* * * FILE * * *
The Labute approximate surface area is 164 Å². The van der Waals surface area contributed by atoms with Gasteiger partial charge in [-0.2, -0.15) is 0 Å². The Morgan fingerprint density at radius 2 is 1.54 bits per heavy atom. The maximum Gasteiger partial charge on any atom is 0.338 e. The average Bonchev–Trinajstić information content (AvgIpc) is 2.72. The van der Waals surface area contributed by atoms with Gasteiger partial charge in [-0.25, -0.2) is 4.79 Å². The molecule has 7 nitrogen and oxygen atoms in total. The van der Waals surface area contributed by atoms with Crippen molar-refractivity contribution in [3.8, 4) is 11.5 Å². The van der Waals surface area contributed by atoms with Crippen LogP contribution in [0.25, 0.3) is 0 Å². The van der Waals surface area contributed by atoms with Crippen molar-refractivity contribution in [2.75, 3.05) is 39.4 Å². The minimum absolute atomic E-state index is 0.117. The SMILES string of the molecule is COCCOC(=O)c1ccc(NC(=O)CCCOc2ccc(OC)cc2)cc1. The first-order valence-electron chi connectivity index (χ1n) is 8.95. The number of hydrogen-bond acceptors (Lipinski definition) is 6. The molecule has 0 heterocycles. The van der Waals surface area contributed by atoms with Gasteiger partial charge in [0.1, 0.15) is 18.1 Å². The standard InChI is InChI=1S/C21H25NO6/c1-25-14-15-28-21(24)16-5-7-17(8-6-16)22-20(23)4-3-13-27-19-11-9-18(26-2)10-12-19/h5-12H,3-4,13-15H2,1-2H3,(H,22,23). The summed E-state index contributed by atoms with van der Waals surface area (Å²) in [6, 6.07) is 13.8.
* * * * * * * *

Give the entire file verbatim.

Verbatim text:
The Labute approximate surface area is 164 Å². The van der Waals surface area contributed by atoms with Gasteiger partial charge in [-0.2, -0.15) is 0 Å². The Morgan fingerprint density at radius 2 is 1.54 bits per heavy atom. The maximum Gasteiger partial charge on any atom is 0.338 e. The average Bonchev–Trinajstić information content (AvgIpc) is 2.72. The van der Waals surface area contributed by atoms with Gasteiger partial charge in [-0.25, -0.2) is 4.79 Å². The molecule has 7 nitrogen and oxygen atoms in total. The van der Waals surface area contributed by atoms with Crippen molar-refractivity contribution in [3.8, 4) is 11.5 Å². The van der Waals surface area contributed by atoms with Crippen LogP contribution in [0.25, 0.3) is 0 Å². The van der Waals surface area contributed by atoms with Crippen molar-refractivity contribution in [2.75, 3.05) is 39.4 Å². The minimum absolute atomic E-state index is 0.117. The SMILES string of the molecule is COCCOC(=O)c1ccc(NC(=O)CCCOc2ccc(OC)cc2)cc1. The first-order valence-electron chi connectivity index (χ1n) is 8.95. The number of hydrogen-bond acceptors (Lipinski definition) is 6. The molecule has 0 heterocycles. The van der Waals surface area contributed by atoms with Gasteiger partial charge in [0.1, 0.15) is 18.1 Å². The standard InChI is InChI=1S/C21H25NO6/c1-25-14-15-28-21(24)16-5-7-17(8-6-16)22-20(23)4-3-13-27-19-11-9-18(26-2)10-12-19/h5-12H,3-4,13-15H2,1-2H3,(H,22,23). The summed E-state index contributed by atoms with van der Waals surface area (Å²) in [6, 6.07) is 13.8.